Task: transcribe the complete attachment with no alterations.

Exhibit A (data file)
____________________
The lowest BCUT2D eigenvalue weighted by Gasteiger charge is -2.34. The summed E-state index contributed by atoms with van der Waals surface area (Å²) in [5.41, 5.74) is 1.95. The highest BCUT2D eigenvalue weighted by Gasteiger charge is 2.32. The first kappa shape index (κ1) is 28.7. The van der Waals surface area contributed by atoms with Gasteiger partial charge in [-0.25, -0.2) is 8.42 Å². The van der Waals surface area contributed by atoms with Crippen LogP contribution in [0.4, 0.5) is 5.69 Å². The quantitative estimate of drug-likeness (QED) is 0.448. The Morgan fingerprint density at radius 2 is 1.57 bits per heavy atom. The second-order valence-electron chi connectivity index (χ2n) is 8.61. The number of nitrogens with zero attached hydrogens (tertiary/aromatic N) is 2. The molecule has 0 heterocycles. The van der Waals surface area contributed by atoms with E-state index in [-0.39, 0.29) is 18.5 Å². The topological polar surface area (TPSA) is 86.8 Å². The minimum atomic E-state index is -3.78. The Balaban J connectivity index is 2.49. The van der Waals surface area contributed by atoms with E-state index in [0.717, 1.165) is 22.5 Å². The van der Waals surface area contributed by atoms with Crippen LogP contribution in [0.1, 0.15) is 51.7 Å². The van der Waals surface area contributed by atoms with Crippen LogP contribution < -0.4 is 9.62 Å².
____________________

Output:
The lowest BCUT2D eigenvalue weighted by Gasteiger charge is -2.34. The summed E-state index contributed by atoms with van der Waals surface area (Å²) in [5.41, 5.74) is 1.95. The highest BCUT2D eigenvalue weighted by Gasteiger charge is 2.32. The first kappa shape index (κ1) is 28.7. The van der Waals surface area contributed by atoms with Gasteiger partial charge in [-0.25, -0.2) is 8.42 Å². The van der Waals surface area contributed by atoms with Crippen LogP contribution in [0.4, 0.5) is 5.69 Å². The quantitative estimate of drug-likeness (QED) is 0.448. The Morgan fingerprint density at radius 2 is 1.57 bits per heavy atom. The second-order valence-electron chi connectivity index (χ2n) is 8.61. The number of nitrogens with zero attached hydrogens (tertiary/aromatic N) is 2. The molecule has 0 heterocycles. The van der Waals surface area contributed by atoms with E-state index in [-0.39, 0.29) is 18.5 Å². The topological polar surface area (TPSA) is 86.8 Å². The minimum atomic E-state index is -3.78. The Balaban J connectivity index is 2.49. The van der Waals surface area contributed by atoms with E-state index in [0.717, 1.165) is 22.5 Å². The van der Waals surface area contributed by atoms with Crippen LogP contribution in [0.1, 0.15) is 51.7 Å². The van der Waals surface area contributed by atoms with Crippen LogP contribution < -0.4 is 9.62 Å².